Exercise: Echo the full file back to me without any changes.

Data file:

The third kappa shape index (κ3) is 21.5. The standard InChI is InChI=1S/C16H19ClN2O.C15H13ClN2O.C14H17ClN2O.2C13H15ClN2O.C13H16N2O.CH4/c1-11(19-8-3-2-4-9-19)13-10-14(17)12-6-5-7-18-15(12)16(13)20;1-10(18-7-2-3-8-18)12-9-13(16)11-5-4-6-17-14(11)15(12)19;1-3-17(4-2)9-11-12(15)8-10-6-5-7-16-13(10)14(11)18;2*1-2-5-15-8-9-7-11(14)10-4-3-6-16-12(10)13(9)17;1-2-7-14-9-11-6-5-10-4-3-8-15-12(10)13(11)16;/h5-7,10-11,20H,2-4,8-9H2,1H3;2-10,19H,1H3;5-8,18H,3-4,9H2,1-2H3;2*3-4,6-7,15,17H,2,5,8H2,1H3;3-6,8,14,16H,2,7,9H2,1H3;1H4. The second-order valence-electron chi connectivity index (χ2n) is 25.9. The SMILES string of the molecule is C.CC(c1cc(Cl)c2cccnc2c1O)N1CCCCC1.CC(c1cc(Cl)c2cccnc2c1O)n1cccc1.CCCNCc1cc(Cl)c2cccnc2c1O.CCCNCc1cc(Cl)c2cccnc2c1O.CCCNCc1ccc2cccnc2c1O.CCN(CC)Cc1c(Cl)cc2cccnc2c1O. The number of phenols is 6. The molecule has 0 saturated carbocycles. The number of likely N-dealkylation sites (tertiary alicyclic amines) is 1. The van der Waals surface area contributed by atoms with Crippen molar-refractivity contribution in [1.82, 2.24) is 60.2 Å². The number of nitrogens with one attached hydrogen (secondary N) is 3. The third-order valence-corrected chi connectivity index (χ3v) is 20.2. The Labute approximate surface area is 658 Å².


The third kappa shape index (κ3) is 21.5. The standard InChI is InChI=1S/C16H19ClN2O.C15H13ClN2O.C14H17ClN2O.2C13H15ClN2O.C13H16N2O.CH4/c1-11(19-8-3-2-4-9-19)13-10-14(17)12-6-5-7-18-15(12)16(13)20;1-10(18-7-2-3-8-18)12-9-13(16)11-5-4-6-17-14(11)15(12)19;1-3-17(4-2)9-11-12(15)8-10-6-5-7-16-13(10)14(11)18;2*1-2-5-15-8-9-7-11(14)10-4-3-6-16-12(10)13(9)17;1-2-7-14-9-11-6-5-10-4-3-8-15-12(10)13(11)16;/h5-7,10-11,20H,2-4,8-9H2,1H3;2-10,19H,1H3;5-8,18H,3-4,9H2,1-2H3;2*3-4,6-7,15,17H,2,5,8H2,1H3;3-6,8,14,16H,2,7,9H2,1H3;1H4. The second-order valence-electron chi connectivity index (χ2n) is 25.9. The SMILES string of the molecule is C.CC(c1cc(Cl)c2cccnc2c1O)N1CCCCC1.CC(c1cc(Cl)c2cccnc2c1O)n1cccc1.CCCNCc1cc(Cl)c2cccnc2c1O.CCCNCc1cc(Cl)c2cccnc2c1O.CCCNCc1ccc2cccnc2c1O.CCN(CC)Cc1c(Cl)cc2cccnc2c1O. The number of phenols is 6. The molecule has 0 saturated carbocycles. The number of likely N-dealkylation sites (tertiary alicyclic amines) is 1. The van der Waals surface area contributed by atoms with Crippen molar-refractivity contribution in [1.82, 2.24) is 60.2 Å². The number of nitrogens with one attached hydrogen (secondary N) is 3. The third-order valence-corrected chi connectivity index (χ3v) is 20.2. The Labute approximate surface area is 658 Å².